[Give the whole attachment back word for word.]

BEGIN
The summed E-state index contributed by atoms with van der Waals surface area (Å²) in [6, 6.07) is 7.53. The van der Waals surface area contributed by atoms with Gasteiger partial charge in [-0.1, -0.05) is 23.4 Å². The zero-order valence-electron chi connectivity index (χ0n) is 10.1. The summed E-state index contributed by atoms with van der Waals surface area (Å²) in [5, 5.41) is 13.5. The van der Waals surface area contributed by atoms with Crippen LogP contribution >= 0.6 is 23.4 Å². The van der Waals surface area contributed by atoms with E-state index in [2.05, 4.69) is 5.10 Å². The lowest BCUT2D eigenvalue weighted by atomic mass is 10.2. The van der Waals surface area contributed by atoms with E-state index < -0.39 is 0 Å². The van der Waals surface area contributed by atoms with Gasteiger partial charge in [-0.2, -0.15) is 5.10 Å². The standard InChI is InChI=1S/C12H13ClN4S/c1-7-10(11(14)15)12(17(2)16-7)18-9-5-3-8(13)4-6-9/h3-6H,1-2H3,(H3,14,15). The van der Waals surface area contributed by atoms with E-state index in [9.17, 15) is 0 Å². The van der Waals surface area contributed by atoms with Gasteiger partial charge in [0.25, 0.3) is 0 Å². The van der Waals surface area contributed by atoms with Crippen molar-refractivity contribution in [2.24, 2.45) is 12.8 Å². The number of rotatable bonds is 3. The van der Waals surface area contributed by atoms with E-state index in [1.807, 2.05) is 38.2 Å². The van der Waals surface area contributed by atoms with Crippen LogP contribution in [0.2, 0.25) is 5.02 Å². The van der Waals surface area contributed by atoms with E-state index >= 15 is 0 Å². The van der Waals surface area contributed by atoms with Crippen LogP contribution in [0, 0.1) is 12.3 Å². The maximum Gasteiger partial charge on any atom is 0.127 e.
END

The summed E-state index contributed by atoms with van der Waals surface area (Å²) in [6, 6.07) is 7.53. The van der Waals surface area contributed by atoms with Gasteiger partial charge in [-0.1, -0.05) is 23.4 Å². The zero-order valence-electron chi connectivity index (χ0n) is 10.1. The summed E-state index contributed by atoms with van der Waals surface area (Å²) in [5, 5.41) is 13.5. The van der Waals surface area contributed by atoms with Crippen LogP contribution >= 0.6 is 23.4 Å². The van der Waals surface area contributed by atoms with E-state index in [2.05, 4.69) is 5.10 Å². The lowest BCUT2D eigenvalue weighted by atomic mass is 10.2. The van der Waals surface area contributed by atoms with E-state index < -0.39 is 0 Å². The van der Waals surface area contributed by atoms with Gasteiger partial charge in [-0.2, -0.15) is 5.10 Å². The standard InChI is InChI=1S/C12H13ClN4S/c1-7-10(11(14)15)12(17(2)16-7)18-9-5-3-8(13)4-6-9/h3-6H,1-2H3,(H3,14,15). The van der Waals surface area contributed by atoms with E-state index in [9.17, 15) is 0 Å². The van der Waals surface area contributed by atoms with Gasteiger partial charge in [0.25, 0.3) is 0 Å². The van der Waals surface area contributed by atoms with Crippen molar-refractivity contribution in [2.24, 2.45) is 12.8 Å². The number of rotatable bonds is 3. The van der Waals surface area contributed by atoms with E-state index in [1.807, 2.05) is 38.2 Å². The van der Waals surface area contributed by atoms with Crippen LogP contribution in [0.2, 0.25) is 5.02 Å². The van der Waals surface area contributed by atoms with E-state index >= 15 is 0 Å². The van der Waals surface area contributed by atoms with Crippen LogP contribution in [0, 0.1) is 12.3 Å². The maximum Gasteiger partial charge on any atom is 0.127 e.